10 Best WordPress Membership Plugins Compared: Free and Paid (2020)
Looking to create your own membership site with WordPress? Membership sites help you achieve the Holy Grail of running a business – automatic recurring revenue. But if you want to turn WordPress into a membership site, you need a WordPress membership plugin.
And when it comes to membership plugins, you’re spoiled for choice, which is why we’ve tried to winnow things down to just the 10 best WordPress membership plugins.
I’ll start by going through each plugin and its key features. Then, at the end of the post, I’ll leave you with some recommendations on how to choose the best WordPress membership plugin for your specific situation.
Let’s dig in…
The Best WordPress Membership Plugins
ProfileGrid is a WordPress membership plugin that’s more focused on creating a social community rather than hardcore content restriction and monetization like some of the other plugins on this list.
With that being said, ProfileGrid does come with features to both restrict access to content and sell memberships, so it’s not just a BuddyPress clone.
The social aspect is definitely one of the most unique features, though. For example:
- Each user gets their own detailed profile page
- Users can private message one another
- You can create public or private user groups
- Users can create their own private blogs
- Users can become friends with one another
If you just want to create a social members community, that might be all that you need.
But if you want to monetize your WordPress membership site, ProfileGrid also has some tools to help you there.
First off, you can restrict content to either:
- All logged-in users
- Specific user groups
Note, though, that you can only restrict entire pieces of content. You can’t, say, restrict a specific part of a page like you can with some other plugins. In this respect, ProfileGrid isn’t quite as flexible as some of the more restriction-focused WordPress membership plugins.
Then, if you want to monetize your membership site, ProfileGrid includes a built-in Stripe integration that lets you charge users to…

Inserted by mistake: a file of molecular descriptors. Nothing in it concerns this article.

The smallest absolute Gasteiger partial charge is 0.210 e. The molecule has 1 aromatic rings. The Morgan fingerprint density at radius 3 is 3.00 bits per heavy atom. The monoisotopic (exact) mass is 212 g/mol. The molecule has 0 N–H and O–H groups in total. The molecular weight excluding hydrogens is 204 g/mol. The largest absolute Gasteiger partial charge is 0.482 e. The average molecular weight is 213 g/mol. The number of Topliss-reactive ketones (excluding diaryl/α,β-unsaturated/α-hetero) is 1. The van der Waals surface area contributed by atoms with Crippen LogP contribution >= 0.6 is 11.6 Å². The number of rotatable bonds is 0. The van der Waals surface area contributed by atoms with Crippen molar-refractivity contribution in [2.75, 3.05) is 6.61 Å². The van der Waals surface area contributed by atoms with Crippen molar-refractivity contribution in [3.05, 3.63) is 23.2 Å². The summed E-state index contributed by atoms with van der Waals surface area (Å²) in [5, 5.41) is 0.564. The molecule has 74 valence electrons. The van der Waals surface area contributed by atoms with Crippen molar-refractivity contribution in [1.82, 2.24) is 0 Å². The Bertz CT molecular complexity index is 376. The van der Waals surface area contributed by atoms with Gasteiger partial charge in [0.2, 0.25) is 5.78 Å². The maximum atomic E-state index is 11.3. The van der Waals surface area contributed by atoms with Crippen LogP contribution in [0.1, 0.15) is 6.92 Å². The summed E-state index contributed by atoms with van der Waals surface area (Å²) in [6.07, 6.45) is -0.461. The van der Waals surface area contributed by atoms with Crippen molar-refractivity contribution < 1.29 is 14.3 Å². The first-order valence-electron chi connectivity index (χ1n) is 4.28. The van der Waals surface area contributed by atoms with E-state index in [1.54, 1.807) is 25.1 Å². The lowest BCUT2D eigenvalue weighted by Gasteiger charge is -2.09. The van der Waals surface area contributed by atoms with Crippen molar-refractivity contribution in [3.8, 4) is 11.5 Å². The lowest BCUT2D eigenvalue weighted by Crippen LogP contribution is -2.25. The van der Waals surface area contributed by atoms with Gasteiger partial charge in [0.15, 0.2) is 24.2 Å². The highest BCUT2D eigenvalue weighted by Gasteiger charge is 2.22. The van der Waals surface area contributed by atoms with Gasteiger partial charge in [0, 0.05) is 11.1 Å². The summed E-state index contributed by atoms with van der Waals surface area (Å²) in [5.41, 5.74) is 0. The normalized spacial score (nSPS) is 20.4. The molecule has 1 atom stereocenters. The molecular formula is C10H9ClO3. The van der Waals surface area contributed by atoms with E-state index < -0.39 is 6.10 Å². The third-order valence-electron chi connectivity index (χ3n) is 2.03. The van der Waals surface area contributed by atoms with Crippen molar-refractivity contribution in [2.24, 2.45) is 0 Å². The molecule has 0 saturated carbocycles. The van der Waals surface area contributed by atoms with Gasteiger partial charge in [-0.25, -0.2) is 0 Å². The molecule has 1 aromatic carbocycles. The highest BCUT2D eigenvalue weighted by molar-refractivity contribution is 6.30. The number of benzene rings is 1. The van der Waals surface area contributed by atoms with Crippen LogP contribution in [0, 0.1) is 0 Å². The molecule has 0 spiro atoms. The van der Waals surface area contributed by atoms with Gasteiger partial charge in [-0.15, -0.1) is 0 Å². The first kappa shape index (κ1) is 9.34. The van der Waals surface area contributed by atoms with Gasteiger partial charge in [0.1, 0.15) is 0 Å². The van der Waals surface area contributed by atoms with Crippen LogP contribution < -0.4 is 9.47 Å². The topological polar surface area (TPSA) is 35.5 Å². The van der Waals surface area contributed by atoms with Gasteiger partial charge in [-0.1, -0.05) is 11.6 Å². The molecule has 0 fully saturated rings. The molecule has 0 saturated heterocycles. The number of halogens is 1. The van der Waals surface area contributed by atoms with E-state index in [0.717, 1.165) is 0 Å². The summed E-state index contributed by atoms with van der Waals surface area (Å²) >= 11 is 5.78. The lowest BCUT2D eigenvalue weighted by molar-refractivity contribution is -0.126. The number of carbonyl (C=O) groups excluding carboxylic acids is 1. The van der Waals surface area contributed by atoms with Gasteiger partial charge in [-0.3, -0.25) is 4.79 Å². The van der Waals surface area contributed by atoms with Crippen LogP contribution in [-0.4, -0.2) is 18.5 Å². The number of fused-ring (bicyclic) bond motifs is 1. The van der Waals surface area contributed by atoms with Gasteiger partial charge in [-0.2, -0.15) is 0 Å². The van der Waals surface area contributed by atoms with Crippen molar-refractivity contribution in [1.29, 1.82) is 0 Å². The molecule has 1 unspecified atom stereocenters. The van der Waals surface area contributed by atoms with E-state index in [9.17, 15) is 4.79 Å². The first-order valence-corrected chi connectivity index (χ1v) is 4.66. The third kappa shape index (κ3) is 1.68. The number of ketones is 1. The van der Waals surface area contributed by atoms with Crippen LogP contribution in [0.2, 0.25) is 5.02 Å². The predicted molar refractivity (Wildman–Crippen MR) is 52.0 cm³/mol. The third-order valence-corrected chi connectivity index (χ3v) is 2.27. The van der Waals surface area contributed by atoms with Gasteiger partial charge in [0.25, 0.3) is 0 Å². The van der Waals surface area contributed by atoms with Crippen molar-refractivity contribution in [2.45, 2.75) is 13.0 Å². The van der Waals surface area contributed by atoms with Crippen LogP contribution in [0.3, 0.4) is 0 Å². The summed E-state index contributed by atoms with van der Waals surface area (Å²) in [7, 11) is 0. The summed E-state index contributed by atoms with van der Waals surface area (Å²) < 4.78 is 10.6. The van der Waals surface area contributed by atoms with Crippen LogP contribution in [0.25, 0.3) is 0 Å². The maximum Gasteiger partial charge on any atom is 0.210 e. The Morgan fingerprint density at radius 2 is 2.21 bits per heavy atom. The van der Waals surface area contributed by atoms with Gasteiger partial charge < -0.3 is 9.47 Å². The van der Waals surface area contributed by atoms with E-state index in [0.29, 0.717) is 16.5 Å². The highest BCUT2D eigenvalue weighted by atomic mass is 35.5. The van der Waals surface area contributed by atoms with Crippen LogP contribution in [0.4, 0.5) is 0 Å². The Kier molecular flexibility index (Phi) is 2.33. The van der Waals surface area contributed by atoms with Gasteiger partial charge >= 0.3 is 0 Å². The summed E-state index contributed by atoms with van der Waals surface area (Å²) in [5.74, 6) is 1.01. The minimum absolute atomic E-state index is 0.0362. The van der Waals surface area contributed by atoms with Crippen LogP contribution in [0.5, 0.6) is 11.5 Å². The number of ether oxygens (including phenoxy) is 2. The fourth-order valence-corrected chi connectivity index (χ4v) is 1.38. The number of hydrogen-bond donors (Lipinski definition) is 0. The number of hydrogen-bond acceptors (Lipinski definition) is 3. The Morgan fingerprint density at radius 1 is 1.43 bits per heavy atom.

- Register for your site.
- Join a specific group on your site.
All in all, if you want a WordPress membership plugin with more of a social/community feel, then I think ProfileGrid is a great option. Just be aware that’s it not quite as flexible when it comes to content restriction and monetization, though it can do both.
If you want to learn more, you can check out our full ProfileGrid review.
ProfileGrid has a limited free version available at WordPress.org, but you’ll need the premium version to sell paid memberships and access other advanced features.
The paid plans start at $79.
As the name suggests, Restrict Content Pro is more focused on restricting access to your content, rather than the social features that you saw with ProfileGrid.
You can restrict content at multiple levels including:
- Individual pieces of content
- Portions of a piece of content using shortcodes
- Entire categories/tags of content
- Entire post types
There’s also a dedicated WooCommerce integration to restrict who can purchase products.
You can create as many membership levels as needed and charge for access in different ways including:
- Free access
- One-time payments
- Subscriptions (with or without one-time setup fees)
You can also offer free trials and prorated upgrades/downgrades.
Other useful features include:
- Content dripping to drip out restricted content on a set schedule
- Group accounts
- Option to automatically restrict past content
- Integrations with AffiliateWP to create your own affiliate program
Restrict Content Pro has a very limited free version at WordPress.org, but you’ll need the paid version for any serious use case.
The entry-level paid plan starts at $99, while the full-featured paid plan goes for $249.
Paid Member Subscriptions is a flexible WordPress membership plugin with a generous free version at WordPress.org.
Unlike a lot of the other plugins on this list, you can actually build a viable paid membership site with just the free version, though there are certainly plenty of reasons to upgrade to the Pro version.
With the free version, you can:
- Create unlimited membership levels, including setting a membership hierarchy to help users upgrade or downgrade
- Charge for one-time access to a membership level
- Restrict access to your content by member levels
With the paid version, you also get support for features like:
- Automatic recurring subscriptions
- Content dripping
- Group memberships
- Multiple subscriptions per user